iPhone 5 complaints explored

In case you haven’t seen it yet, don’t miss SNL’s take on the pundits’ beefs with the iPhone 5:

 

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    • Bensam123
    • 7 years ago

    Not all that funny… even by normal standards. I really don’t know how this even counts as satire when you buy a $600 phone. Seems like a paid advertisement by Apple honestly. The chinese workers do a couple of things… first the shoot down the problems of the iphone, then they make fun of the issues involving their work place problems that apple is responsible for. Overall they try to make it seem like neither of them matter and attempt to defuse anything involving Apple.

      • tootercomputer
      • 7 years ago

      You’re kidding, right?

    • RhysAndrews
    • 7 years ago

    I lol’d. It wasn’t executed very well but the actual jokes weren’t so bad.

    • albundy
    • 7 years ago

    i laughed WITH SNL 20 years ago when kelly bundy was hot. now i laugh AT them. this is horrible!

      • NeelyCam
      • 7 years ago

      Don’t you think Kelly Bundy feels the same way about you?

      • Synchromesh
      • 7 years ago

      For an older lady she doesn’t look that bad although it’s probably the makeup.

      Btw, I got the iphone 5 and I find this hilarious. Despite that, I do like the new iphone. It seems to iphone just fine.

    • rhysl
    • 7 years ago

    Was that Christina Applegate hosting that ?.. wow still looking great

    Was ok take off , could have been better

    • tootercomputer
    • 7 years ago

    First, thanks Scott for posting this. As I noted on a prior post, I thought this skit was hilarious.

    Second, after reading some of the comments here, I’m thinking that someone could do a spoof on responses to a comedy show’s satirical take on technology reviewers. I mean, c’mon people, lighten up.

    • Duck
    • 7 years ago

    Give it about a 2/10 for funny. A long way to go to match UK comedy based on mockery and sarcasm.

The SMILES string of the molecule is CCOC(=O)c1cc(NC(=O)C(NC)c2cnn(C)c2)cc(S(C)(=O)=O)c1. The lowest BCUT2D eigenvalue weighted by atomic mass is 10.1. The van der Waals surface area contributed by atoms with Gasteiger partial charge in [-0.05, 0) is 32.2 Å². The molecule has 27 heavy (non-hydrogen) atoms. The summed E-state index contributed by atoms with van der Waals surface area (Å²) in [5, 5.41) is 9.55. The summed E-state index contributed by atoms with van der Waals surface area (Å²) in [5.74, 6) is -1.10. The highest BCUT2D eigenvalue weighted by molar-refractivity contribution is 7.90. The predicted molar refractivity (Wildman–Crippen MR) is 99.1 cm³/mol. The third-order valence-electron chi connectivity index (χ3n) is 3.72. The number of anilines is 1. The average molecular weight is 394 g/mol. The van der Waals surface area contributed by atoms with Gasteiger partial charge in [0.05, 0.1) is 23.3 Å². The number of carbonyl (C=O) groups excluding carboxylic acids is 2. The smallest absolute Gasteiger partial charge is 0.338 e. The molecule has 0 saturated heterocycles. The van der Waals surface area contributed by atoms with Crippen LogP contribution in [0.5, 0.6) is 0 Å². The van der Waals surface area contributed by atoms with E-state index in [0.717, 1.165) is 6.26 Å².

• shaq_mobile
      • 7 years ago

      Where’s Mr Neutron when you need him?

      • Game_boy
      • 7 years ago

      It’s like baby steps towards real satire. They’re just stating facts in funny voices and expecting that alone to be funny. (Also British)

        • Waco
        • 7 years ago

        This. SNL stopped being funny a loooooooooooooong time ago.

      • lycium
      • 7 years ago

      I’ll get me coat.

    • Welch
    • 7 years ago

    Was somewhat funny, but they tried to milk it for too long.

    • tootercomputer
    • 7 years ago

    Absolutely one of the funniest things that SNL has done in a long time. I hooted when it came on that night (the entire show that night was quite funny). Fred Armisen had just the right edge.

    • dashbarron
    • 7 years ago

    As the boys in the podcast discussed, I wonder how the change in Apple’s image from the rebel to the big company/the man (despite what they may try to sell) will effect the responses to the product, hype, sales, and criticism they receive. They did receive some gruff under Jobs but he was always great at spinning it, so we’ll have to see how Cook does in the long run.

    It seems that if they keep having product leaks/keep leaking their own products, that the secrecy surrounding an announcement of a product will greatly diminish people’s willingness to throw cash at every product’s release. But even with the details of the iPhone leaked, they’re still selling millions of them.

    • XDravond
    • 7 years ago

    I’m sorry but well funniest was “no you may not” and “aids problem” the rest was just part what’s called “modern humor” or something witch I for some reason never found really funny… Even though it’s a satire I’ll pass…

    Oh well as long as someone find it funny it might be worth the networks money…

    • trackerben
    • 7 years ago

    Countermarketing 101

    To get a marketing campaign to stumble easiest, you teach its audience how to ridicule its product. To get a big man to fall easiest, you teach him to shoot himself in the foot. To get a patient to sicken easiest, you teach him how to infect himself. To get a class to tire easest, you teach them how to mentally stress themselves. And to get a nation to be disappointed easiest, you teach its people how to treat their own Centering stories with contempt.

    You see, it’s not so hard to start a take-down of those you rebel against or refuse to follow.

      • oldog
      • 7 years ago

      Iā€™m not sure I completely follow you, but I take your comments to mean that by discrediting a central tenant of belief in any system/organization you sow the seed of its ultimate demise.

      This is a very interesting premise. Certainly one can point to the Mac v. PC commercials as the start of the fall of at least one giant.

        • trackerben
        • 7 years ago

        You’ve got it right, countermarketing is subversive when induced from within the target culture. There are fascinating cases of this activity at the national level.

        Sometimes it is openly practiced against adversaries, in this instance by wise US statesmen